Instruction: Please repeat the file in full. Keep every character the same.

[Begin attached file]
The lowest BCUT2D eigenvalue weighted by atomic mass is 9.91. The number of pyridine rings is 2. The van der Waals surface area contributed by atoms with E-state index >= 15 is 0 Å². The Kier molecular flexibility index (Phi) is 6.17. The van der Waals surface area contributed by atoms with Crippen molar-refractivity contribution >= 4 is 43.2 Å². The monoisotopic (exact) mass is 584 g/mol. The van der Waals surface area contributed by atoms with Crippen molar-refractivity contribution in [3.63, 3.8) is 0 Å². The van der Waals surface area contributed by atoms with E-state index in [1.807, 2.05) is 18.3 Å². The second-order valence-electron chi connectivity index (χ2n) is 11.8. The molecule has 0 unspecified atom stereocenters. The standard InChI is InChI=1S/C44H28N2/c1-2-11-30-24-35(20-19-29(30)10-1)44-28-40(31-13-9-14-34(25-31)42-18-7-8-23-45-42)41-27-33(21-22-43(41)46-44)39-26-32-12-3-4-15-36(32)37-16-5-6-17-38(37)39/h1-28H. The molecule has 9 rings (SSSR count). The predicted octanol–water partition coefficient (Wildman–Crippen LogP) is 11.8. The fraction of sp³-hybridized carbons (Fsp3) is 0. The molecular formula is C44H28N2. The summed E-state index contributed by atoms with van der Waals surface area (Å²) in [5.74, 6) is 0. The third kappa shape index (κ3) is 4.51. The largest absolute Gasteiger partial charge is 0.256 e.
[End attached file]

The lowest BCUT2D eigenvalue weighted by atomic mass is 9.91. The number of pyridine rings is 2. The van der Waals surface area contributed by atoms with E-state index >= 15 is 0 Å². The Kier molecular flexibility index (Phi) is 6.17. The van der Waals surface area contributed by atoms with Crippen molar-refractivity contribution >= 4 is 43.2 Å². The monoisotopic (exact) mass is 584 g/mol. The van der Waals surface area contributed by atoms with Crippen molar-refractivity contribution in [3.63, 3.8) is 0 Å². The van der Waals surface area contributed by atoms with E-state index in [1.807, 2.05) is 18.3 Å². The second-order valence-electron chi connectivity index (χ2n) is 11.8. The molecule has 0 unspecified atom stereocenters. The standard InChI is InChI=1S/C44H28N2/c1-2-11-30-24-35(20-19-29(30)10-1)44-28-40(31-13-9-14-34(25-31)42-18-7-8-23-45-42)41-27-33(21-22-43(41)46-44)39-26-32-12-3-4-15-36(32)37-16-5-6-17-38(37)39/h1-28H. The molecule has 9 rings (SSSR count). The predicted octanol–water partition coefficient (Wildman–Crippen LogP) is 11.8. The fraction of sp³-hybridized carbons (Fsp3) is 0. The molecular formula is C44H28N2. The summed E-state index contributed by atoms with van der Waals surface area (Å²) in [5.74, 6) is 0. The third kappa shape index (κ3) is 4.51. The largest absolute Gasteiger partial charge is 0.256 e.